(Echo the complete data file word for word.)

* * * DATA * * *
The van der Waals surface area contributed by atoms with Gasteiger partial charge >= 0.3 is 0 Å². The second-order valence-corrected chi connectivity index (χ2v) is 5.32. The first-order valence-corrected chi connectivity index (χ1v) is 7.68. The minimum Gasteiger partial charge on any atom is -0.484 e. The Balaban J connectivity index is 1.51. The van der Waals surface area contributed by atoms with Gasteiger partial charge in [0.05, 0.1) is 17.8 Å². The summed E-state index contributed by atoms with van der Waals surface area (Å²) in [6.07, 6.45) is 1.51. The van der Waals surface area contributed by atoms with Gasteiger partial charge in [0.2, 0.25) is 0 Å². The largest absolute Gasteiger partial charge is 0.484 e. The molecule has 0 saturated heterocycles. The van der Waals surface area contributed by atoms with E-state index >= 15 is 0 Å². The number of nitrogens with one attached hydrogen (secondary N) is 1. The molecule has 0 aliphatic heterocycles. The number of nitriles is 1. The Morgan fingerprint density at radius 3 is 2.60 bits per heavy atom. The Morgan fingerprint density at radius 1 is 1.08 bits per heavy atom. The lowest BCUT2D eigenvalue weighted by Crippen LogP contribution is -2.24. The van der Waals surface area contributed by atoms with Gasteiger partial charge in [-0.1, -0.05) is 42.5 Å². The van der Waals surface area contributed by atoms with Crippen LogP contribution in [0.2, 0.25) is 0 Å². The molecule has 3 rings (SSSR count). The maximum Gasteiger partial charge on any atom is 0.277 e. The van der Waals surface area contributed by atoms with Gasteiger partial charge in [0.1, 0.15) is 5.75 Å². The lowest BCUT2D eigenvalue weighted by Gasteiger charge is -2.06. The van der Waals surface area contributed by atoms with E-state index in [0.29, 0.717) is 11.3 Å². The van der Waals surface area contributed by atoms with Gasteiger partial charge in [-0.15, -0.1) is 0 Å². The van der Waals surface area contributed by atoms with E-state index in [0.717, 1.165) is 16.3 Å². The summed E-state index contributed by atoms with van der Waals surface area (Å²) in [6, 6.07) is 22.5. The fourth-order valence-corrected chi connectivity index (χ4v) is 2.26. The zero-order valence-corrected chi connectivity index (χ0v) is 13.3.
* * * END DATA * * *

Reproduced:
The van der Waals surface area contributed by atoms with Gasteiger partial charge >= 0.3 is 0 Å². The second-order valence-corrected chi connectivity index (χ2v) is 5.32. The first-order valence-corrected chi connectivity index (χ1v) is 7.68. The minimum Gasteiger partial charge on any atom is -0.484 e. The Balaban J connectivity index is 1.51. The van der Waals surface area contributed by atoms with Gasteiger partial charge in [0.05, 0.1) is 17.8 Å². The summed E-state index contributed by atoms with van der Waals surface area (Å²) in [6.07, 6.45) is 1.51. The van der Waals surface area contributed by atoms with Gasteiger partial charge in [0.2, 0.25) is 0 Å². The largest absolute Gasteiger partial charge is 0.484 e. The molecule has 0 saturated heterocycles. The van der Waals surface area contributed by atoms with E-state index >= 15 is 0 Å². The number of nitrogens with one attached hydrogen (secondary N) is 1. The molecule has 0 aliphatic heterocycles. The number of nitriles is 1. The Morgan fingerprint density at radius 3 is 2.60 bits per heavy atom. The Morgan fingerprint density at radius 1 is 1.08 bits per heavy atom. The lowest BCUT2D eigenvalue weighted by Crippen LogP contribution is -2.24. The van der Waals surface area contributed by atoms with Gasteiger partial charge in [-0.1, -0.05) is 42.5 Å². The van der Waals surface area contributed by atoms with Crippen LogP contribution in [0.2, 0.25) is 0 Å². The molecule has 3 rings (SSSR count). The maximum Gasteiger partial charge on any atom is 0.277 e. The van der Waals surface area contributed by atoms with Gasteiger partial charge in [0.1, 0.15) is 5.75 Å². The lowest BCUT2D eigenvalue weighted by Gasteiger charge is -2.06. The van der Waals surface area contributed by atoms with E-state index in [0.29, 0.717) is 11.3 Å². The van der Waals surface area contributed by atoms with Gasteiger partial charge in [-0.15, -0.1) is 0 Å². The van der Waals surface area contributed by atoms with E-state index in [0.717, 1.165) is 16.3 Å². The summed E-state index contributed by atoms with van der Waals surface area (Å²) in [6, 6.07) is 22.5. The fourth-order valence-corrected chi connectivity index (χ4v) is 2.26. The zero-order valence-corrected chi connectivity index (χ0v) is 13.3.